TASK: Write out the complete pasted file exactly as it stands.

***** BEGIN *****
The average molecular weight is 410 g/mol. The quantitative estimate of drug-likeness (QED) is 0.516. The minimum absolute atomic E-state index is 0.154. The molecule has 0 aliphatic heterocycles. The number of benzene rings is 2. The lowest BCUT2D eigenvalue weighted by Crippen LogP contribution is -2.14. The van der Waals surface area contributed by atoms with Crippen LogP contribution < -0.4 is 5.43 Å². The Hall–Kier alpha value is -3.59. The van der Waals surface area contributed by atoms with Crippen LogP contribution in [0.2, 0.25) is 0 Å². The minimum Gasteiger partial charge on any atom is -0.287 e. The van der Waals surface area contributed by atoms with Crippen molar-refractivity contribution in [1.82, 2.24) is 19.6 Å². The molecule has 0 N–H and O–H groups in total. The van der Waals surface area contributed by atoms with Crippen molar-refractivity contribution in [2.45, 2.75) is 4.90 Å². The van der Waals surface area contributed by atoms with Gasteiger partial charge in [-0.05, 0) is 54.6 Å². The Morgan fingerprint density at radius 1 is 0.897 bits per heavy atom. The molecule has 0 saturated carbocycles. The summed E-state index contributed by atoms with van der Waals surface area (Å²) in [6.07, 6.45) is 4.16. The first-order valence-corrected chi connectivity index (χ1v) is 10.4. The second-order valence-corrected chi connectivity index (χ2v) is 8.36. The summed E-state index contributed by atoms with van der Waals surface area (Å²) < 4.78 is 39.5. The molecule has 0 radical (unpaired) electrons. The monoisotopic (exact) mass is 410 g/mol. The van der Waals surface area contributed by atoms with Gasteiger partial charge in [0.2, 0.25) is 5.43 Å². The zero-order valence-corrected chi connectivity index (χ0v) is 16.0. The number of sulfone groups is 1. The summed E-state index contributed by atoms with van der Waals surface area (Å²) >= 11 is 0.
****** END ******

The average molecular weight is 410 g/mol. The quantitative estimate of drug-likeness (QED) is 0.516. The minimum absolute atomic E-state index is 0.154. The molecule has 0 aliphatic heterocycles. The number of benzene rings is 2. The lowest BCUT2D eigenvalue weighted by Crippen LogP contribution is -2.14. The van der Waals surface area contributed by atoms with Crippen LogP contribution < -0.4 is 5.43 Å². The Hall–Kier alpha value is -3.59. The van der Waals surface area contributed by atoms with Crippen LogP contribution in [0.2, 0.25) is 0 Å². The minimum Gasteiger partial charge on any atom is -0.287 e. The van der Waals surface area contributed by atoms with Crippen molar-refractivity contribution in [1.82, 2.24) is 19.6 Å². The molecule has 0 N–H and O–H groups in total. The van der Waals surface area contributed by atoms with Crippen molar-refractivity contribution in [2.45, 2.75) is 4.90 Å². The van der Waals surface area contributed by atoms with Gasteiger partial charge in [-0.05, 0) is 54.6 Å². The Morgan fingerprint density at radius 1 is 0.897 bits per heavy atom. The molecule has 0 saturated carbocycles. The summed E-state index contributed by atoms with van der Waals surface area (Å²) in [6.07, 6.45) is 4.16. The first-order valence-corrected chi connectivity index (χ1v) is 10.4. The second-order valence-corrected chi connectivity index (χ2v) is 8.36. The summed E-state index contributed by atoms with van der Waals surface area (Å²) < 4.78 is 39.5. The molecule has 0 radical (unpaired) electrons. The monoisotopic (exact) mass is 410 g/mol. The van der Waals surface area contributed by atoms with Gasteiger partial charge in [0.2, 0.25) is 5.43 Å². The zero-order valence-corrected chi connectivity index (χ0v) is 16.0. The number of sulfone groups is 1. The summed E-state index contributed by atoms with van der Waals surface area (Å²) >= 11 is 0.